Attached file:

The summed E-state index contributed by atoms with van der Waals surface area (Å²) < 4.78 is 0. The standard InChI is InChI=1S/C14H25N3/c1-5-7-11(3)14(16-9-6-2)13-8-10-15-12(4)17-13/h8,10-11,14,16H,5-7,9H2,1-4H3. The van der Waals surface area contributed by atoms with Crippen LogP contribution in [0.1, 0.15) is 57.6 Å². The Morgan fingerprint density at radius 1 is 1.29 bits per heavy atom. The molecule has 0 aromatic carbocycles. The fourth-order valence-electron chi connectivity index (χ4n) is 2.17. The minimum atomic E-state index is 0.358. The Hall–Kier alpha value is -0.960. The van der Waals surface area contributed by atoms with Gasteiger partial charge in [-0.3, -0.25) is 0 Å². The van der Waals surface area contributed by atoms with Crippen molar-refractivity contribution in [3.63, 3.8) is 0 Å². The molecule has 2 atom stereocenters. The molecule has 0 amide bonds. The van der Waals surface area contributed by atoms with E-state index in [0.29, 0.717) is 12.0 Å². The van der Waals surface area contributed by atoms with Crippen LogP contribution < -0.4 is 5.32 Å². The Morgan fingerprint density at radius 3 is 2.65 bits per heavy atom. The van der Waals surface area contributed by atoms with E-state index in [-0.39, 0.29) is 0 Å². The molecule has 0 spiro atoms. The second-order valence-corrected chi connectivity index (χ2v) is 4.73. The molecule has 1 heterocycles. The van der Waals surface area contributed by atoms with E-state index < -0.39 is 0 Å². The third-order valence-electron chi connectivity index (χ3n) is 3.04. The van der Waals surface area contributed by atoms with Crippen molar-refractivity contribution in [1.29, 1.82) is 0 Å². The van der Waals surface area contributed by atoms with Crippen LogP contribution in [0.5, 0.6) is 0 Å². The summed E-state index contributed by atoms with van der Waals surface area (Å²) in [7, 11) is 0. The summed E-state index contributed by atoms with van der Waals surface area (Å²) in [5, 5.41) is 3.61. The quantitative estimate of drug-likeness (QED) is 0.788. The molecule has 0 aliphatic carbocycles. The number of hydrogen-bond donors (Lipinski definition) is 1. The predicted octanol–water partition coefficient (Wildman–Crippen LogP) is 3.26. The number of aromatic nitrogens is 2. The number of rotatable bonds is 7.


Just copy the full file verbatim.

The summed E-state index contributed by atoms with van der Waals surface area (Å²) < 4.78 is 0. The standard InChI is InChI=1S/C14H25N3/c1-5-7-11(3)14(16-9-6-2)13-8-10-15-12(4)17-13/h8,10-11,14,16H,5-7,9H2,1-4H3. The van der Waals surface area contributed by atoms with Crippen LogP contribution in [0.1, 0.15) is 57.6 Å². The Morgan fingerprint density at radius 1 is 1.29 bits per heavy atom. The molecule has 0 aromatic carbocycles. The fourth-order valence-electron chi connectivity index (χ4n) is 2.17. The minimum atomic E-state index is 0.358. The Hall–Kier alpha value is -0.960. The van der Waals surface area contributed by atoms with Gasteiger partial charge in [-0.3, -0.25) is 0 Å². The van der Waals surface area contributed by atoms with Crippen molar-refractivity contribution in [3.63, 3.8) is 0 Å². The molecule has 2 atom stereocenters. The molecule has 0 amide bonds. The van der Waals surface area contributed by atoms with E-state index in [0.29, 0.717) is 12.0 Å². The van der Waals surface area contributed by atoms with Crippen LogP contribution < -0.4 is 5.32 Å². The Morgan fingerprint density at radius 3 is 2.65 bits per heavy atom. The van der Waals surface area contributed by atoms with E-state index in [-0.39, 0.29) is 0 Å². The molecule has 0 spiro atoms. The second-order valence-corrected chi connectivity index (χ2v) is 4.73. The molecule has 1 heterocycles. The van der Waals surface area contributed by atoms with E-state index < -0.39 is 0 Å². The third-order valence-electron chi connectivity index (χ3n) is 3.04. The van der Waals surface area contributed by atoms with Crippen molar-refractivity contribution in [1.29, 1.82) is 0 Å². The van der Waals surface area contributed by atoms with Crippen LogP contribution in [0.5, 0.6) is 0 Å². The summed E-state index contributed by atoms with van der Waals surface area (Å²) in [7, 11) is 0. The summed E-state index contributed by atoms with van der Waals surface area (Å²) in [5, 5.41) is 3.61. The quantitative estimate of drug-likeness (QED) is 0.788. The molecule has 0 aliphatic carbocycles. The number of hydrogen-bond donors (Lipinski definition) is 1. The predicted octanol–water partition coefficient (Wildman–Crippen LogP) is 3.26. The number of aromatic nitrogens is 2. The number of rotatable bonds is 7.